Reverse detail from Kakelbont MS 1, a fifteenth-century French Psalter. This image is in the public domain. Daniel Paul O'Donnell

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Cædmon Citation Network - Week 14

Posted: Sep 02, 2016 18:09;
Last Modified: Sep 02, 2016 18:09

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Hi all!

I spent this week putting information into the newly updated database. It works much faster than it did before, and is very intuitive to use. Dan mentioned that he would like to see some screenshots, so please enjoy the following images:

Here we see the front page of the database, with two text boxes, one for the Source and one for the Reference.

Options will pop up after you begin typing which makes adding sources and references super quick.

The Location box allows you to type the page number on which you found the reference in your source material (I simply type the number without any “p.” or “pg” preceding it) and the drop down box allows you to choose whether the reference is a Text Quote, Text Mention, Scholarly Reference, or Other Reference.

Clicking on the “View Entries” link allows you to view all of the entries that you have made. They are listed from oldest to newest in one big list.

So far I have had zero problems with the database, however I have been coming across a few snags with regards to gathering references from the sources. To use this first article by Lenore Abraham as an example, it is not noted anywhere which edition of Bede’s “History of the English Church and People” that she uses, she just simply gives the title. I am not sure how to figure this out, but feel that it is important to know as the edition cited is the most important piece of information that we are attempting to gather. I am concerned that a lot of other articles might omit this information as well, but I suppose we shall see as the collection continues. I was also curious as to whether or not we count the “about the author” blurbs when adding references. The beginnings of articles will occasionally list other pieces the author has published and I am not sure whether or not to count these as references. My initial instinct was to ignore them, as they do not necessarily have anything to do with the article in question, and if they are important they will be cited again further on, however I thought I would bring it up to be sure.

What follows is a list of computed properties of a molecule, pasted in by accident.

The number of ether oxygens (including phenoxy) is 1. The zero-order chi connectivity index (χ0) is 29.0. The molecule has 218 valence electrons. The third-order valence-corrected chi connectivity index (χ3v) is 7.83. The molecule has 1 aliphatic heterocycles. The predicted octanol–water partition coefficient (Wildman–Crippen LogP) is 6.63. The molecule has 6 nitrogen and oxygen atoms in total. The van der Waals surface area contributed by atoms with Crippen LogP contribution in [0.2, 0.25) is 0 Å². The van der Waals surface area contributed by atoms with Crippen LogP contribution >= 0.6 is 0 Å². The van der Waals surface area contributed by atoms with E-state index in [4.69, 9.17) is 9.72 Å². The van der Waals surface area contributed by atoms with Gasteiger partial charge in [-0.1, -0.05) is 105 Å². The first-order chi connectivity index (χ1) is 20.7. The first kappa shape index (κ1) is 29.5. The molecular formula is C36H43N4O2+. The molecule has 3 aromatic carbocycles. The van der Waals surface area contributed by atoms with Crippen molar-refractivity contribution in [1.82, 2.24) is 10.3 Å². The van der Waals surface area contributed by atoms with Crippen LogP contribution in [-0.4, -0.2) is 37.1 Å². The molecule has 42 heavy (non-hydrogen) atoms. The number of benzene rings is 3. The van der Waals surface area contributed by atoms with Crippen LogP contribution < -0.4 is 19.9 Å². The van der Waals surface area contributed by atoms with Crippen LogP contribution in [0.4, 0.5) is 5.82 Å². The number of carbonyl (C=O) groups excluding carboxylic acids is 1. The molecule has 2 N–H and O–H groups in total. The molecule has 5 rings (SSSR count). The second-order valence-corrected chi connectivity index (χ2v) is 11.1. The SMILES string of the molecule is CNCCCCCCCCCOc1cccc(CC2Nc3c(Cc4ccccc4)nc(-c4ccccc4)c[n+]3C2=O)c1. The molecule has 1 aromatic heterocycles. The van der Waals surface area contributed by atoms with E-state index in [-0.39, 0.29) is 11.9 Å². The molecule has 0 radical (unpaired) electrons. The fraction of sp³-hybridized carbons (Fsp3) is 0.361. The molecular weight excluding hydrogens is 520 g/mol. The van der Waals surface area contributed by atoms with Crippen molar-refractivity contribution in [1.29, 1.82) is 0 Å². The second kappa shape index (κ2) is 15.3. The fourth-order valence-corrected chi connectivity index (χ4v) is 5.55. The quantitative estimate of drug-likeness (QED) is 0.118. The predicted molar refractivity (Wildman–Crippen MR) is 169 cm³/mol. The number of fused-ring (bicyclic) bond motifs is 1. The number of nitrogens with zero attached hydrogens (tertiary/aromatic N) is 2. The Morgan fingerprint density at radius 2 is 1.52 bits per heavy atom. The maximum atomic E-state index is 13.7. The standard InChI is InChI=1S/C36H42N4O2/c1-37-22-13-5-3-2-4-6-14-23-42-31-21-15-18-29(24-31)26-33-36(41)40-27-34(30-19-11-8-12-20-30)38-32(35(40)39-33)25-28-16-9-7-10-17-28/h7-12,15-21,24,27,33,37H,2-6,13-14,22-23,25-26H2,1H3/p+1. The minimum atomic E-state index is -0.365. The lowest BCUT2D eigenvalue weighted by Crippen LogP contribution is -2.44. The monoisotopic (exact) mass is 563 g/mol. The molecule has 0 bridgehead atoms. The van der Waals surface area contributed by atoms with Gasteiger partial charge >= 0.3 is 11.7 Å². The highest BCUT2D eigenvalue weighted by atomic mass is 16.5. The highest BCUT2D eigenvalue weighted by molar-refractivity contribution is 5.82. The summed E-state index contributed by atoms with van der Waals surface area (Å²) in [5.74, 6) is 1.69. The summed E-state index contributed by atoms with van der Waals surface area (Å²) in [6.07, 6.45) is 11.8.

I am excited to continue collecting information. I will be back in Lethbridge for school on Tuesday, so I can start requesting inter-library loans again and keep our project rolling!

Until next week,

Colleen

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Cædmon Citation Network - Week 12+13

Posted: Aug 23, 2016 10:08;
Last Modified: Aug 23, 2016 10:08

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Hi all!

Summer is winding to a close, and our project continues to progress. The database is working, and is currently being made faster for even easier use. Books and articles are still being collected and scanned, and I am trying to split my time between scanning sources and collecting data.

At our last meeting Dan and I went over the exact specifications for the references I am collecting. Information is sorted into four types:

Text Quotes (TQ)

Text Mentions ™

Scholarly References (SR)

Other References (OR)

Text Quotes and Text Mentions come from editions, facsimiles, translations, and manuscripts, and only refer to Cædmon’s Hymn itself. Quotes are direct quotations from the poem, while mentions are references to other editions.

Scholarly References will consist of references made to anything other than Cædmon’s own words. This can include books and articles about the hymn or other topics, as well as supplementary text from the editions of the hymn.

Other References is simply a catch-all category for anything that does not fit into the previous three categories.